Related to: 'Alyson Richman'

Two Roads

Can you hear me?

Elena Varvello
Authors:
Elena Varvello

'Utterly gripped me from beginning to end' Victoria Hislop | 'Move over Ferrante, there's a new Elena in town' Independent | 'There is much beauty and sadness in this slim novel' The Times | 'A novel of crime and darkness that eschews straightforward domestic noir' Guardian **The Times bestseller Longlisted for the CWA International Dagger**In the August of 1978, the summer I met Anna Trabuio, my father took a girl into the woods...I was sixteen.He had been gone a long time already, but that was it - not even a year after he lost his job and that boy disappeared - that was when everything broke.1978. Ponte, a small community in Northern Italy. An unbearably hot summer like many others.Elia Furenti is sixteen, living an unremarkable life of moderate unhappiness, until the day the beautiful, damaged Anna returns to Ponte and firmly propels Elia to the edge of adulthood. But then everything starts to unravel.Elia's father, Ettore, is let go from his job and loses himself in the darkest corners of his mind.A young boy is murdered.And a girl climbs into a van and vanishes in the deep, dark woods...Translated by Alex Valente | Winner of an English PEN AwardLonglisted for the CWA International Dagger Award 2018

Nicholas Brealey Publishing

Where the Wild Winds Are

Nick Hunt
Authors:
Nick Hunt
John Murray

The Secret Lives of Colour

Kassia St Clair
Authors:
Kassia St Clair

'A mind-expanding tour of the world without leaving your paintbox. Every colour has a story, and here are some of the most alluring, alarming, and thought-provoking. Very hard painting the hallway magnolia after this inspiring primer.' Simon GarfieldThe Secret Lives of Colour tells the unusual stories of the 75 most fascinating shades, dyes and hues. From blonde to ginger, the brown that changed the way battles were fought to the white that protected against the plague, Picasso's blue period to the charcoal on the cave walls at Lascaux, acid yellow to kelly green, and from scarlet women to imperial purple, these surprising stories run like a bright thread throughout history. In this book Kassia St Clair has turned her lifelong obsession with colours and where they come from (whether Van Gogh's chrome yellow sunflowers or punk's fluorescent pink) into a unique study of human civilisation. Across fashion and politics, art and war, The Secret Lives of Colour tell the vivid story of our culture.

John Murray

Jeremy Hutchinson's Case Histories

Thomas Grant
Authors:
Thomas Grant

THE SUNDAY TIMES BESTSELLERSHORTLISTED FOR THE CWA NON-FICTION DAGGER'Thomas Grant has brought together Hutchinson's greatest legal hits, producing a fascinating episodic cultural history of post-war Britain that chronicles the end of deference and secrecy, and the advent of a more permissive society . . . Grant brings out the essence of each case, and Hutchinson's role, with clarity and wit' Ben Macintyre, The Times'An excellent book . . . Grant recounts these trials in limpid prose which clarifies obscurities. A delicious flavouring of cool irony, which is so much more effective than hot indignation, covers his treatment of the small mindedness and cheapness behind some prosecutions' Richard Davenport-Hines, GuardianBorn in 1915 into the fringes of the Bloomsbury Group, Jeremy Hutchinson went on to become the greatest criminal barrister of the 1960s, '70s and '80s. The cases of that period changed society for ever and Hutchinson's role in them was second to none. In Case Histories, Jeremy Hutchinson's most remarkable trials are examined, each one providing a fascinating look into Britain's post-war social, political and cultural history.Accessibly and entertainingly written, Case Histories provides a definitive account of Jeremy Hutchinson's life and work. From the sex and spying scandals which contributed to Harold Macmillan's resignation in 1963 and the subsequent fall of the Conservative government, to the fight against literary censorship through his defence of Lady Chatterley's Lover and Fanny Hill, Hutchinson was involved in many of the great trials of the period. He defended George Blake, Christine Keeler, Great Train robber Charlie Wilson, Kempton Bunton (the only man successfully to 'steal' a picture from the National Gallery), art 'faker' Tom Keating, and Howard Marks who, in a sensational defence, was acquitted of charges relating to the largest importation of cannabis in British history. He also prevented the suppression of Bernardo Bertolucci's notorious film Last Tango in Paris and did battle with Mary Whitehouse when she prosecuted the director of the play Romans in Britain.Above all else, Jeremy Hutchinson's career, both at the bar and later as a member of the House of Lords, has been one devoted to the preservation of individual liberty and to resisting the incursions of an overbearing state. Case Histories provides entertaining, vivid and revealing insights into what was really going on in those celebrated courtroom dramas that defined an age, as well as painting a picture of a remarkable life.To listen to Jeremy Hutchinson being interviewed by Helena Kennedy on BBC Radio 4's A Law Unto Themselves, please follow the link: http://www.bbc.co.uk/programmes/b04d4cpvYou can also listen to him on BBC Radio 4's Desert Island Discs with Kirsty Young: http://www.bbc.co.uk/programmes/b03ddz8m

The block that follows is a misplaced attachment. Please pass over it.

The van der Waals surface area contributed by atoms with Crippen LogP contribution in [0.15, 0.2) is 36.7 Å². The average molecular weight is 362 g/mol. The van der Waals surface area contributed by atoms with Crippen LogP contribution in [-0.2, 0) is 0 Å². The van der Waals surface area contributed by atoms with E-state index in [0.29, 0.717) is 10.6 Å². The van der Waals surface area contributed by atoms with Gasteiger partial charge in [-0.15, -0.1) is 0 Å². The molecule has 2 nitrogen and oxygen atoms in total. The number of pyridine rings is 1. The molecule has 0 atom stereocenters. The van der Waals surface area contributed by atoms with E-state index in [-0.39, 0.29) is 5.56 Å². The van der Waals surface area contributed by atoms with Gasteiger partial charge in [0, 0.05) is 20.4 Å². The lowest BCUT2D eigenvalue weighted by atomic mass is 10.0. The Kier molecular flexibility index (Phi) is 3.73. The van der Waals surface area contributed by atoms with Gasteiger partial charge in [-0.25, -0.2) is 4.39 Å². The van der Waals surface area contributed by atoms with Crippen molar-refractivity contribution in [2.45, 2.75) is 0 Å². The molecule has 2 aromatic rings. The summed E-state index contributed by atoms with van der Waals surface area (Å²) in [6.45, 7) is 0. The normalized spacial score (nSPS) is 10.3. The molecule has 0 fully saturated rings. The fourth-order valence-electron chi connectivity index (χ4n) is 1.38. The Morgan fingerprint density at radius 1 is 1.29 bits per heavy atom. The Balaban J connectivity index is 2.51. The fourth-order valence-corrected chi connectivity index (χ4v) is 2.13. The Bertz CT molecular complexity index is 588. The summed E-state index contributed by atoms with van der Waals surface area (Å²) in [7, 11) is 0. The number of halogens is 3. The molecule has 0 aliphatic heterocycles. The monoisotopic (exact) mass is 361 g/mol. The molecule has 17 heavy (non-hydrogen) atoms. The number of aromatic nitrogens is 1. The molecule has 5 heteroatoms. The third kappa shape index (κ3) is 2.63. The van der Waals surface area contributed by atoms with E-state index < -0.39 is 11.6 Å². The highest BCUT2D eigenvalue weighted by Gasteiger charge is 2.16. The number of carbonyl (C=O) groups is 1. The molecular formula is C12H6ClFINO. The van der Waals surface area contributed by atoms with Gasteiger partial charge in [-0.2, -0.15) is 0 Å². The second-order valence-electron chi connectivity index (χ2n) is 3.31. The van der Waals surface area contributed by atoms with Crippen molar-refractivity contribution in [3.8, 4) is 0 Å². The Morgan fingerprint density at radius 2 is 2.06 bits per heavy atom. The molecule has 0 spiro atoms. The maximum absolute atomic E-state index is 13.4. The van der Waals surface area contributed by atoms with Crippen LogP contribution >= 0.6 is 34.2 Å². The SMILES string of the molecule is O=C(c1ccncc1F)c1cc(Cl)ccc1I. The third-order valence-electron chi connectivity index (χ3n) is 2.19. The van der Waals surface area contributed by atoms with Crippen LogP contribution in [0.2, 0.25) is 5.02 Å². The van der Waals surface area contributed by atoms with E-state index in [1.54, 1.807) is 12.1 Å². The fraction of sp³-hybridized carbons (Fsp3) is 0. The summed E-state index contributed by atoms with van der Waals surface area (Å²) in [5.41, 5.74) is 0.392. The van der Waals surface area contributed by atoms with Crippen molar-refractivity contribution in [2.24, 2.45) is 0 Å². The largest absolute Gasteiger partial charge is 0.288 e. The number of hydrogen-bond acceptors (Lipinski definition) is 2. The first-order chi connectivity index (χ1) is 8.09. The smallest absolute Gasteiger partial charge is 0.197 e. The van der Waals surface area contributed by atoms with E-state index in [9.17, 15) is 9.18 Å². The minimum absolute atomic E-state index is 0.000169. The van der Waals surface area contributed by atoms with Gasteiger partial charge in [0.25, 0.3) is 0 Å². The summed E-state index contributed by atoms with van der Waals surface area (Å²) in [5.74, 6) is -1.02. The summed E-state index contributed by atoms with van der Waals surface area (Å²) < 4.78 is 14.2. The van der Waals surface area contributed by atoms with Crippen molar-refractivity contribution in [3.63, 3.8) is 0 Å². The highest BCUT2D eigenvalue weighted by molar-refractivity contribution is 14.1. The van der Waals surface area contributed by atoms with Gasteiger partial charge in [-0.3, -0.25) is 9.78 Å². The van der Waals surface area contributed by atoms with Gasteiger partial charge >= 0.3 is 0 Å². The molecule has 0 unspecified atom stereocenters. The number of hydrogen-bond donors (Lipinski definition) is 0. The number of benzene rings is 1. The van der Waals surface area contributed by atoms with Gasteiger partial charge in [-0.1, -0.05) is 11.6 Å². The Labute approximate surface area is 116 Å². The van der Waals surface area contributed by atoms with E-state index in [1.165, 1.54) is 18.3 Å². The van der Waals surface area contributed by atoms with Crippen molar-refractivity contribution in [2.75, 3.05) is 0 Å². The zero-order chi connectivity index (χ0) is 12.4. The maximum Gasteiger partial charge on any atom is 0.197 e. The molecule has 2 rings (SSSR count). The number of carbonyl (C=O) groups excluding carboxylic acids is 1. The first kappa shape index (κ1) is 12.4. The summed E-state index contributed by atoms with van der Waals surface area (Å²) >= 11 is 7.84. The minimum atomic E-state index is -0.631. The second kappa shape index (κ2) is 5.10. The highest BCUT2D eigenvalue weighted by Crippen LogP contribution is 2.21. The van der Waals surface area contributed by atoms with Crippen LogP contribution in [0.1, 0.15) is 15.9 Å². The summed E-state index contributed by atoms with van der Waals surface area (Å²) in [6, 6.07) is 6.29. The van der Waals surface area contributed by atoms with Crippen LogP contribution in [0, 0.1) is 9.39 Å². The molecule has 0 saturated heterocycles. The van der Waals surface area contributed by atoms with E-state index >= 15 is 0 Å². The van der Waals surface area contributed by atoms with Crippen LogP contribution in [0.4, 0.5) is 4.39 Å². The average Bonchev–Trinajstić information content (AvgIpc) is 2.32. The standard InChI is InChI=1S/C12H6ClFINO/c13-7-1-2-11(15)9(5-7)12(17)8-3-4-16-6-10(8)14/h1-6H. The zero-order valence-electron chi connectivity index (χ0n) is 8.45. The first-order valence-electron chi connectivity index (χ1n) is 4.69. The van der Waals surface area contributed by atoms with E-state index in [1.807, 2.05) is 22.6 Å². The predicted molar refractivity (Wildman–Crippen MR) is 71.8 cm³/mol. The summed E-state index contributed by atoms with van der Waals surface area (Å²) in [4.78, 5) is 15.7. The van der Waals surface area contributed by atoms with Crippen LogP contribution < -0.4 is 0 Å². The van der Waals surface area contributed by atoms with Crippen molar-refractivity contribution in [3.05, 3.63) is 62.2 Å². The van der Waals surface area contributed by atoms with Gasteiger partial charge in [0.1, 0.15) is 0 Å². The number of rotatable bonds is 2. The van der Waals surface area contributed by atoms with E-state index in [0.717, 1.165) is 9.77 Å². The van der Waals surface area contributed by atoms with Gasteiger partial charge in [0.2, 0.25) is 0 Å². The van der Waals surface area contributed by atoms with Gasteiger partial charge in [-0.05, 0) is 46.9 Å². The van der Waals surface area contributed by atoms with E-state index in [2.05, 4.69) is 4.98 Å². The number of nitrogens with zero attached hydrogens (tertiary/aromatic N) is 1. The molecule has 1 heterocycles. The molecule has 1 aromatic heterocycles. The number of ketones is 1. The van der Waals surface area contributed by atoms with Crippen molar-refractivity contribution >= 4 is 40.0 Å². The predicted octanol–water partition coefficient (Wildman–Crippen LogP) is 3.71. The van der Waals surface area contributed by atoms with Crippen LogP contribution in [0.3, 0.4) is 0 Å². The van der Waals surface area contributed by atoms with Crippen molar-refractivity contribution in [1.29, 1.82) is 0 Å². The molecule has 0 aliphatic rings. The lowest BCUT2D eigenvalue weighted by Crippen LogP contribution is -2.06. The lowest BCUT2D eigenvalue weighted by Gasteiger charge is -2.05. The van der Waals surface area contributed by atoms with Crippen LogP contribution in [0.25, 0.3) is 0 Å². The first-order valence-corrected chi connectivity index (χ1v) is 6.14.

Hodder & Stoughton

Beatrice and Benedick

Marina Fiorato
Authors:
Marina Fiorato

Hidden in the language of Shakespeare's best-loved comedy Much Ado About Nothing, are several clues to an intriguing tale. It seems that the witty lovers Beatrice and Benedick had a previous youthful love affair which ended bitterly. But how did they meet, why did they part, and what brought them together again?Messina, Sicily, 1588. Beatrice of Mantua comes to the court of her uncle Leonato, to be companion to his daughter, Hero. That fateful summer, Spanish lordling Don Pedro visits for a month-long sojourn on the island with his regiment. In his company is the young soldier Benedick of Padua.Benedick and Beatrice begin to wage their merry war of wit, which masks the reality that they dance a more serious measure, and the two are soon deeply in love. But the pair are cruelly parted by natural disaster and man-made misunderstanding. Oceans apart, divided by war and slander, Beatrice and Benedick begin their ten-year odyssey back to Messina and each other.In a journey that takes us from sunlit Sicily to the crippled Armada fleet and from ancient superstition to the glorious Renaissance cities of the north, Marina Fiorato tells a story of intrigue, treachery and betrayal that will shed a new light on Shakespeare's most appealing lovers.'Captures the scents, passion and vigour of Italy' Booklist